• TOC Bina Bakat programme is officially recognized by the Ministry of Education Malaysia.

  • It seeks to assist the B40 segment students.

  • The programme was officially launched together with the ministry today.

The TOC Automotive College had launched the TOC Bina Bakat programme in 2018 to provide financial assistance to those in need of quality education at the college.

The programme provides up 100% education loan in addition to a work-based learning curriculum. The college targeted lower- and middle-income households as the beneficiaries for assistance, while providing them with the correct technical knowledge and skills for future jobs in the automotive industry and beyond.

As highlighted in the Education Ministry’s Education Blueprint (Higher Education), there will be demand for an additional 1.3 million Technical and Vocational Education and Training (TVET) workers by 2020, in the 12 National Key Economic Areas, as part of the government’s Economic Transformation Programme.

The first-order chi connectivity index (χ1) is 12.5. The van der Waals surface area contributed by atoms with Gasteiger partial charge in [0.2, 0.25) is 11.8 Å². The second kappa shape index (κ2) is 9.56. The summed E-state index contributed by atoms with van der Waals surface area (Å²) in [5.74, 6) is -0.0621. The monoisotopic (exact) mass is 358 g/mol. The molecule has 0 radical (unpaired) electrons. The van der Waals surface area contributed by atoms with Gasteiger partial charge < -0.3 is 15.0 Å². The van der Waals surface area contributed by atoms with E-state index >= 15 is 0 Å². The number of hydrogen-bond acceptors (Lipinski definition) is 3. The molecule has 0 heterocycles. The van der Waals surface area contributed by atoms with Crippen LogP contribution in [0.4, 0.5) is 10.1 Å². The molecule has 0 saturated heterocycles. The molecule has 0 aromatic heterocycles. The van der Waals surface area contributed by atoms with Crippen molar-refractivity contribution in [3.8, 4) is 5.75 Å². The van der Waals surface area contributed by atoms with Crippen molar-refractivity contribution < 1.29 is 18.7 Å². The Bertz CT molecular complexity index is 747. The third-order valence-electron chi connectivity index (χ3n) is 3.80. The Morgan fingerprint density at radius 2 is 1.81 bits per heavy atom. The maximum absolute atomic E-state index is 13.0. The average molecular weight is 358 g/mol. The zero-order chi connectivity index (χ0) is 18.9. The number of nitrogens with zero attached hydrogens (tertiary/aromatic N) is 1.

YB Dr. Maszlee Malik’s representative at the launch

As such, human capital must be sought from everywhere including among the marginalized B40 income groups, thus the programme is their perfect springboard to high-quality education and opportunity in the work force.

As we’ve written before, the programme provides places for automotive education without upfront tuition fees. On top of that, the college will seek job placement for the graduates on completion of their courses. It also covers the new TOC Superbike Technician Course, by the way.

A total of 62 students have benefitted from the TOC Bina Bakat programme as of now. the programme is expected to grow exponentially due to nationwide recruitment in all states in Peninsular Malaysia.

“This infrastructure TOC built through their programmes and industry partnerships is critical in helping the Ministry of Education reach the students that we are trying to help the most. This includes those who find themselves with less interest in academics, as well as those who may have failed their SPM examinations, or even failed to obtain places in vocational, public and private colleges,” in a statement prepared by YB Dr. Maszlee Malik, Education Minister of Malaysia.